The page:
A contrary view was taken by a two Judges Bench to which one of us (Aftab Alam, J.) was a party, in Radhakrishna Mani Tripathi v. L. H. Patel, (2009) 2 SCC 81. In both cases, the court referred to and relied upon the earlier decisions in Grindlays Bank Ltd. v. Central Government Industrial Tribunal, (1980) Supp.SCC 420 and Anil Sood v. Presiding Officer, Labour Court II, (2001) 10 SCC534, but read and interpreted those two decisions completely differently. Noticing this conflict, a Division Bench in M/S. Haryana Suraj Malting Ltd. V. Phool Chand (SLP (C) No. 6091/2010, to which one of us (Aftab Alam, J.) was a party has referred the said issue to a larger Bench. Since the same issue is involved in this case, it is not possible for us to dispose of this matter. We will have to await the decision of the larger Bench. In the circumstances, we grant leave.
9. Office Report dated 26/4/2012 indicates that though show cause notice was issued to the respondent, neither AD card nor un served cover was received back by the office and, therefore, the petitioner filed an application for leave to serve the respondent by publication. The said application was granted. The respondent has been served through publication and to that effect, the petitioner has filed an affidavit with proof of publication. Though served, the respondent has neither appeared in person nor has he appeared through a counsel. In the circumstances, the execution of award bearing No.ID-375/1992 titled as "Management of M/s. Sri Ram Shiromani Mishra Jali Factory, Plot No.14A, Gali No.7, Cement Ghati Road, Anand Road Industrial Area, New Delhi versus Sh. Vishwa Nath Pandey, C/o. Jan Jagran Morcha, CS No.9/95, Rakhi Market, Jakhira, New Delhi" dated 5/6/1992 passed by the Labour Court, Tis Hazari, Delhi, is stayed. Registry is directed to call for the record from the Labour Court, Tis Hazari, Delhi. Registry is further directed to tag this matter to Special Leave Petition (c) No. 6091/2010.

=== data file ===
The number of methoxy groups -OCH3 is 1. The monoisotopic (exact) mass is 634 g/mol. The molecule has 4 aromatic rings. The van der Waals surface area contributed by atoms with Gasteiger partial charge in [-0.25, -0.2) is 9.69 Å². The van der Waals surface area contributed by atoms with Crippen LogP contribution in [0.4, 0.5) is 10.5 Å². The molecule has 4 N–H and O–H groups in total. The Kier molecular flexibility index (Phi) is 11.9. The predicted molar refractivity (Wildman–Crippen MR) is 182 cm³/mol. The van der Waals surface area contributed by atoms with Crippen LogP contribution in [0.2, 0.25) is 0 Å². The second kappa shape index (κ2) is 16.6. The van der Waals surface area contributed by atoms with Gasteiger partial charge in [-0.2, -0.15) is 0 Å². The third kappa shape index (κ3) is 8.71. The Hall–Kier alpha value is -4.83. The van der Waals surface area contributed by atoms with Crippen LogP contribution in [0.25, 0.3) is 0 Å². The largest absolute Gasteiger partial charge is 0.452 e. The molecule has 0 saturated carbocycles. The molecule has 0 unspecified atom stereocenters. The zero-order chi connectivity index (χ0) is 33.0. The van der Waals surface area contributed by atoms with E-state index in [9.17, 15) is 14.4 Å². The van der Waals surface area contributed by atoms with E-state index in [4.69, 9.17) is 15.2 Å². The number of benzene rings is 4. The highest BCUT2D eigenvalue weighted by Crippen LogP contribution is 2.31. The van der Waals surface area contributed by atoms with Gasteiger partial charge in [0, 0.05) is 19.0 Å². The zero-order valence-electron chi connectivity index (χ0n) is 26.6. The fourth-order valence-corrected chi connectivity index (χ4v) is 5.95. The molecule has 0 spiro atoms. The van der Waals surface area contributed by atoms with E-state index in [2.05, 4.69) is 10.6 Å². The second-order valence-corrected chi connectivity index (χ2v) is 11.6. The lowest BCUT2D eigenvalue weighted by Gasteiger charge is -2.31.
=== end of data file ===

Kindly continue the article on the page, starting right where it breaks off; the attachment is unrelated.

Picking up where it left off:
.....................J. (AFTAB ALAM)
.....................J. (RANJANA PRAKASH DESAI)
AUGUST 08, 2012.